A few years ago a new member of senior teaching staff mentioned to me that we seemed to have “rather a lot” of administrative staff. Now I was minded to instantly disagree as we had pared back to what I considered to be the absolute minimum, we’d lost a few staff that hadn’t been replaced and I was, at the time, hearing grumbles of “too much to do”.
In my experience, support staff in schools are a loyal, good natured and flexible bunch. They enjoy their jobs. They appreciate how well it fits in with family life and most of them realise that there would be a considerable number of candidates wanting to take their place if they did decide to leave. They value the friendships in the team and, quite frankly, it is good to hear the laughter when I have my head in the monthly management report.
However, the query was out of the bag and I needed to check, even though I knew what the situation was (not least of all because I know the exact numbers and ratios!) So I asked a few local similar size schools to tell me what their team looked like and even I was surprised at the result.
Leaving aside the roles that our individual situation requires, it was clear from the benchmarking exercise that we were, in fact, well understaffed in comparison to other schools. Our actual FTE in admin was lower than any of the other schools and, as some of our roles had been amalgamated into one person, the actual number of bodies was also lower. I had expected a small difference, perhaps slightly below the average, but this was a revelation.
So I then wondered what would give a newcomer the perception of too many staff? Was it the way in which we squeezed everyone into small rooms in a grade two listed 1880s building? Was it because we have those extra needs who were also based with the other admin staff? Was it because some of the roles you might expect to be external or outsourced were also in the mix? Or was it because there was so much laughter and harmonious singing of ‘happy birthday’ on every occasion?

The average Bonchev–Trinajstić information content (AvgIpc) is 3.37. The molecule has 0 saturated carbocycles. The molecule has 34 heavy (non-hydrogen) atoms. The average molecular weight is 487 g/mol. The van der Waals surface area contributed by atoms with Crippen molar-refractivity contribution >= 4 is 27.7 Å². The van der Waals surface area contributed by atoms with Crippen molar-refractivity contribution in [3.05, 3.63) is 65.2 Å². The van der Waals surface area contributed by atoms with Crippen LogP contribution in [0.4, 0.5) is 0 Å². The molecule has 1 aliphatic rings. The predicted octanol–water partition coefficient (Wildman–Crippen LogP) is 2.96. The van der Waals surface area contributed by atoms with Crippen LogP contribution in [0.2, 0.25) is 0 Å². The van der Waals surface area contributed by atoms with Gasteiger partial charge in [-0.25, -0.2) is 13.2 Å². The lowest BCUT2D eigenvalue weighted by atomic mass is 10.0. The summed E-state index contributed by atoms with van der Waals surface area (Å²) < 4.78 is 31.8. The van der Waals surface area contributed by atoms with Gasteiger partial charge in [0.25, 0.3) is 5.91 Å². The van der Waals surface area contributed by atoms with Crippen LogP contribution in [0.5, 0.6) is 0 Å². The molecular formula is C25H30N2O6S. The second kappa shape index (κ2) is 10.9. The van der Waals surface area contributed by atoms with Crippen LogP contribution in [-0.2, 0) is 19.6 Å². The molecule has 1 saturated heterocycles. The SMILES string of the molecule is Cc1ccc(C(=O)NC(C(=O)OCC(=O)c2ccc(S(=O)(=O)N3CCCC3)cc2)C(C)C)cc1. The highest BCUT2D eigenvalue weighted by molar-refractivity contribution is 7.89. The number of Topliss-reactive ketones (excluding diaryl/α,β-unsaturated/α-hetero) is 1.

I’m still not sure of the answers, and I’m not sure it matters. Our admin team is just that, a team. They work hard (and probably over and above what they should). They play hard (and I mean that in an entirely professional way). They have the respect (for the most part – there are always a couple of fools who think schools should be populated solely by teachers – though I’m never sure who they think might empty their bin or print their copying) of the teaching body and leaders; and, contrary to what they claim when they are having a tough day, they are highly valued members of the team who impact t&l more than they realise.
So I say, let’s make a point of showing them how much they mean to us. Let’s take time to say ‘Good Morning’ (I’m terribly guilty of rushing by in the corridor I know). Let’s listen when they grumble. Let’s join in with the singing and let’s communicate their value to the whole staff.
Oh, and let’s use the benchmarking and work on that budget so that we can get a couple more hours a day in!